If it would be possible to obtain Native Peoples relics from the past (farming tools, moccasins etc.) that I could share in a circle time with the students. Items that they could actually touch and feel. I would have a couple members of a local Native tribe come in to speak to the students about their past way of life, and the comparisons to their present way of life. Native peoples foods would be a fun and tactile way to engage the students; demonstrating preparation, and having them eat the food at the end. Colorful pictures to color representing native history in Virginia, and afterwards being able to hang them up to view. A children's beadwork kit could be incorporated, one where they would put beads together based on the meaning it had to them. Thus connecting the Native people had a meaning for their beadwork. During a recess trip outside the students could be asked to find objects on the ground, or observe nature and come up with ideas on what Native people might do with the natural resources. A field trip to a museum with good Native Peoples resources would be great.
Native Virginians
High
I think to start I really like the idea of introducing Native Americans specifically as Native Virginians. I also want to introduce the idea that European leaders and Native Virginian leaders were both angling for power over one another. I want to spend more time talking about the relationship between Native Americans and Europeans (both good and bad). I also plan to carry Native Americans and their story through the year and examining their roles specifically within wars, civil rights, and desegregation.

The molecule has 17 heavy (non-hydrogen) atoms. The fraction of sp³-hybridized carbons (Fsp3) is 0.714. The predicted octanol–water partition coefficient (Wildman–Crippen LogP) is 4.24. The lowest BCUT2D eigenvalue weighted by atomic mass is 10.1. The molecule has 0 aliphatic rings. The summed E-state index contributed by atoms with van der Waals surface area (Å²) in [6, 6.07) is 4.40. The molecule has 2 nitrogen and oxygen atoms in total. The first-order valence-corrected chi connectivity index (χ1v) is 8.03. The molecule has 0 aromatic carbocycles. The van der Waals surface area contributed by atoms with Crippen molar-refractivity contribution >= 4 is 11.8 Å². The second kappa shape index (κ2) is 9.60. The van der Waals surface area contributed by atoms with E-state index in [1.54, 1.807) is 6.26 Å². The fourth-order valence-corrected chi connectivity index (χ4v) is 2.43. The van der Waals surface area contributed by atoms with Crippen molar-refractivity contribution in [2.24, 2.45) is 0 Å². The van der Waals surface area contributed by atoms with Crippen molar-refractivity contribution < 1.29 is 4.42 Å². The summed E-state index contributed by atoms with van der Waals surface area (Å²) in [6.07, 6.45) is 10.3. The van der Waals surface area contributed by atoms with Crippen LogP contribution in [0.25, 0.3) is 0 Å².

Native Virginians
High
I think to start I really like the idea of introducing Native Americans specifically as Native Virginians. I also want to introduce the idea that European leaders and Native Virginian leaders were both angling for power over one another. I want to spend more time talking about the relationship between Native Americans and Europeans (both good and bad). I also plan to carry Native Americans and their story through the year and examining their roles specifically within wars, civil rights, and desegregation.
Native Virginian COntributions